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To learn more about object constraint language expressions (OCL expressions) you can watch the OCL Sessions Series
We can use the system protoyper to connect to our database and write expressions. There are objects in the database that we need to transport into our application. And this is exactly what the turnkey application does by using different expressions.
One common operator is all instances. It takes all of the class referenced and post them back to the application. Following the explanation in the video if we have a set of objects, we have different types of operators - likes size, for example, it would return 6, but in our case, we have 4 cars. So we can stack the operators after each other and use all instances to make size returns 4.
There are many different operators, one of them is "last". It checks the list of retrieved or selected objects and picks the last one. There's an operator called "first" - that does almost the same thing, but with the first one.
Order by is an operator that could sort our objects on some property. Let's say that is B C A D E F "order by" on that property would fetch "A" first "B" then "C" "D" "E" "F".
SubSequence operator takes only a subset of returned set from allinstances. For example 1,2, like that, so instead of 4 we have got only two and we could combine. So following the video, that's add the order by registration number behind the subsequence expression that we have in the debugger.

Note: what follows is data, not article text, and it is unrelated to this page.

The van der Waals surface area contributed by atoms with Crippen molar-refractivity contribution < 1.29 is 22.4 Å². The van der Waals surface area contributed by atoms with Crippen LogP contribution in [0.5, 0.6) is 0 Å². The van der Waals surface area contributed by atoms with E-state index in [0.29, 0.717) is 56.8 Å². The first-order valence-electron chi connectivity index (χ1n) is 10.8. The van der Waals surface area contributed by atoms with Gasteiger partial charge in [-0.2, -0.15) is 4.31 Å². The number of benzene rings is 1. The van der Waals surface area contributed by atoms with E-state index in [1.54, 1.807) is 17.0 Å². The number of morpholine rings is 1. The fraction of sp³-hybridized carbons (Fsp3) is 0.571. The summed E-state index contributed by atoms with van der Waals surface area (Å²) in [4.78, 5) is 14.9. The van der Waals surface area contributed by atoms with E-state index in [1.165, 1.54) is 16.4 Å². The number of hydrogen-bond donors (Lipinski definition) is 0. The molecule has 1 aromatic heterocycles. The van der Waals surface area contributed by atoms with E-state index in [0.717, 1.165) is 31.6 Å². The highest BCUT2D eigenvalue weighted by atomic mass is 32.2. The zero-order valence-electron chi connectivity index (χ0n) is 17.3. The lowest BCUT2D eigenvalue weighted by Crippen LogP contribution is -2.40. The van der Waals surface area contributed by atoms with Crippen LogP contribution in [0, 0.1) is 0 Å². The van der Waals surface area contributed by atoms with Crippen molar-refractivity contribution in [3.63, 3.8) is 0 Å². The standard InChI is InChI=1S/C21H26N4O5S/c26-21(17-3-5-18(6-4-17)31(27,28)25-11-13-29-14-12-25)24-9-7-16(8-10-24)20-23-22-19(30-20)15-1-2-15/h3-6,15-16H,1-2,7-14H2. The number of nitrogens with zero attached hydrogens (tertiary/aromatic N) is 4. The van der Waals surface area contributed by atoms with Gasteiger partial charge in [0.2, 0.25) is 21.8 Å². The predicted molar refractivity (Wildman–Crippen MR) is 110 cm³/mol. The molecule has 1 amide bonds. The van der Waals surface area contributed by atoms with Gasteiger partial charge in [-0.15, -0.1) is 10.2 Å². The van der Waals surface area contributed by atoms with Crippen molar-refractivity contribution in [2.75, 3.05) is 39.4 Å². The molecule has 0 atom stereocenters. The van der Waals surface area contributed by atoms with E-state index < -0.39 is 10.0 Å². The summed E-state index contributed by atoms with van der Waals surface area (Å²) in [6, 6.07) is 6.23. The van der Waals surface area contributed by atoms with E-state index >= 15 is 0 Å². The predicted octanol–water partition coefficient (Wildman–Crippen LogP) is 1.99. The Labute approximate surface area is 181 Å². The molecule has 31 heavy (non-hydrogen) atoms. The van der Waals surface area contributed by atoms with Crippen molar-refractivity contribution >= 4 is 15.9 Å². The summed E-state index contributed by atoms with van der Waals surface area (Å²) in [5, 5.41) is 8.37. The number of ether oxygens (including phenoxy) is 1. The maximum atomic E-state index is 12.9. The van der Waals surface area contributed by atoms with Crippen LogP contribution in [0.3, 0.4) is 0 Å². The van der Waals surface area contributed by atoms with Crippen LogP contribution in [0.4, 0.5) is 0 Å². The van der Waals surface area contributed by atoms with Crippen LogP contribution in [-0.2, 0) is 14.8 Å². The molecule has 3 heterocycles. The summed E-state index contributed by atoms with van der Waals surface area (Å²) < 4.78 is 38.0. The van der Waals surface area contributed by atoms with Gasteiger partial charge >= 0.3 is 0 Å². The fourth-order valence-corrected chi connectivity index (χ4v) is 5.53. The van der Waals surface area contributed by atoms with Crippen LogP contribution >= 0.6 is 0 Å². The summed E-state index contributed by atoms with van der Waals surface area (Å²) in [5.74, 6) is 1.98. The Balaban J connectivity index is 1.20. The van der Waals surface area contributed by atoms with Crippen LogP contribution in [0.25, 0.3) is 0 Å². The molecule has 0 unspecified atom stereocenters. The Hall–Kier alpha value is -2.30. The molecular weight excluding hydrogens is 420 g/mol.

The most important operator that you will use most likely is 'select' it requires some boolean value, so it checks each and every value object that runs through on some property. Then it either chooses to return it or not. When it comes to select you can combine any boolean expression like logic operators with 'and' and 'or' 'not' and things like that. One important concept in using select is the loop variable - it is the name on the iterated object in the expressions. For example, we are going to call that "one car". There's a pipe sign, it means that we could use this variable "one car" in our expressions. It helps when the expressions get complex.